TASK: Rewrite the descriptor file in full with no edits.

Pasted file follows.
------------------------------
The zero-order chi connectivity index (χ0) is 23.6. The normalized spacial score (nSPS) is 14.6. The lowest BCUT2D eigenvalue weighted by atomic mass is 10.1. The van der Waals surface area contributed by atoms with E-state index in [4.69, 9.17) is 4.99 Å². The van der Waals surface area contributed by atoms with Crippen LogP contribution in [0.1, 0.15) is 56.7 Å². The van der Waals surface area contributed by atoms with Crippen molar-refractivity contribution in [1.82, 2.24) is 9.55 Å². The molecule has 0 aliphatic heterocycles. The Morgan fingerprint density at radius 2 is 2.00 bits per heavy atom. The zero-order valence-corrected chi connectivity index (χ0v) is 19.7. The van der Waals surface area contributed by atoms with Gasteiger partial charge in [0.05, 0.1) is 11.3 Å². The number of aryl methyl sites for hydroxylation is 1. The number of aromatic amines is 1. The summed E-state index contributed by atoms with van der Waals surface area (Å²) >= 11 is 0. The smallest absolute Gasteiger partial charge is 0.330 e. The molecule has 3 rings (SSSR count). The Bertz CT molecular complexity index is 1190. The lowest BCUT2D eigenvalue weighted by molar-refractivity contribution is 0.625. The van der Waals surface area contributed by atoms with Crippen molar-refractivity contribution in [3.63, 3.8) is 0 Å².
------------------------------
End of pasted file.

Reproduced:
The zero-order chi connectivity index (χ0) is 23.6. The normalized spacial score (nSPS) is 14.6. The lowest BCUT2D eigenvalue weighted by atomic mass is 10.1. The van der Waals surface area contributed by atoms with E-state index in [4.69, 9.17) is 4.99 Å². The van der Waals surface area contributed by atoms with Crippen LogP contribution in [0.1, 0.15) is 56.7 Å². The van der Waals surface area contributed by atoms with Crippen molar-refractivity contribution in [1.82, 2.24) is 9.55 Å². The molecule has 0 aliphatic heterocycles. The Morgan fingerprint density at radius 2 is 2.00 bits per heavy atom. The zero-order valence-corrected chi connectivity index (χ0v) is 19.7. The van der Waals surface area contributed by atoms with Gasteiger partial charge in [0.05, 0.1) is 11.3 Å². The number of aryl methyl sites for hydroxylation is 1. The number of aromatic amines is 1. The summed E-state index contributed by atoms with van der Waals surface area (Å²) >= 11 is 0. The smallest absolute Gasteiger partial charge is 0.330 e. The molecule has 3 rings (SSSR count). The Bertz CT molecular complexity index is 1190. The lowest BCUT2D eigenvalue weighted by molar-refractivity contribution is 0.625. The van der Waals surface area contributed by atoms with Crippen molar-refractivity contribution in [3.63, 3.8) is 0 Å².